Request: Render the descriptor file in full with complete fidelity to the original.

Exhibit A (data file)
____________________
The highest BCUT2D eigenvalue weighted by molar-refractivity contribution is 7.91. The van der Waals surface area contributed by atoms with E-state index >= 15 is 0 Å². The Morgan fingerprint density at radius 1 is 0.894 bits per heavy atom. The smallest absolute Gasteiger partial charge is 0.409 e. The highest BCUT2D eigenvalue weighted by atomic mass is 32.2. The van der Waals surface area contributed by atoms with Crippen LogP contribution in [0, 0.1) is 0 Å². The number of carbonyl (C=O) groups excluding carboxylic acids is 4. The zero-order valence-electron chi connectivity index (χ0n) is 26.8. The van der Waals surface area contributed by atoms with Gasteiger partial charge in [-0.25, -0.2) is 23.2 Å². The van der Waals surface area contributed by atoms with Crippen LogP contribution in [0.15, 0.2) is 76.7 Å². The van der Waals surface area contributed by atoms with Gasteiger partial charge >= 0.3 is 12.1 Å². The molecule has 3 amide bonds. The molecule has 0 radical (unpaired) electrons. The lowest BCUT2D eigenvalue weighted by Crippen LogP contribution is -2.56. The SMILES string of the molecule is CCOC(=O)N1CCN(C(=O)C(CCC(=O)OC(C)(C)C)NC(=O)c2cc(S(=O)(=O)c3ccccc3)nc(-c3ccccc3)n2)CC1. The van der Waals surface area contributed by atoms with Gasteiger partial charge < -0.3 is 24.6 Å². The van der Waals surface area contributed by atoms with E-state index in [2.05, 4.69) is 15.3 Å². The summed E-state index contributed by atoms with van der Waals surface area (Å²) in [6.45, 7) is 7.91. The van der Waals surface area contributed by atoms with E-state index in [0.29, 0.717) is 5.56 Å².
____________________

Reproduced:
The highest BCUT2D eigenvalue weighted by molar-refractivity contribution is 7.91. The van der Waals surface area contributed by atoms with E-state index >= 15 is 0 Å². The Morgan fingerprint density at radius 1 is 0.894 bits per heavy atom. The smallest absolute Gasteiger partial charge is 0.409 e. The highest BCUT2D eigenvalue weighted by atomic mass is 32.2. The van der Waals surface area contributed by atoms with Crippen LogP contribution in [0, 0.1) is 0 Å². The number of carbonyl (C=O) groups excluding carboxylic acids is 4. The zero-order valence-electron chi connectivity index (χ0n) is 26.8. The van der Waals surface area contributed by atoms with Gasteiger partial charge in [-0.25, -0.2) is 23.2 Å². The van der Waals surface area contributed by atoms with Crippen LogP contribution in [0.15, 0.2) is 76.7 Å². The van der Waals surface area contributed by atoms with Gasteiger partial charge >= 0.3 is 12.1 Å². The molecule has 3 amide bonds. The molecule has 0 radical (unpaired) electrons. The lowest BCUT2D eigenvalue weighted by Crippen LogP contribution is -2.56. The SMILES string of the molecule is CCOC(=O)N1CCN(C(=O)C(CCC(=O)OC(C)(C)C)NC(=O)c2cc(S(=O)(=O)c3ccccc3)nc(-c3ccccc3)n2)CC1. The van der Waals surface area contributed by atoms with Gasteiger partial charge < -0.3 is 24.6 Å². The van der Waals surface area contributed by atoms with E-state index in [2.05, 4.69) is 15.3 Å². The summed E-state index contributed by atoms with van der Waals surface area (Å²) in [6.45, 7) is 7.91. The van der Waals surface area contributed by atoms with E-state index in [0.29, 0.717) is 5.56 Å².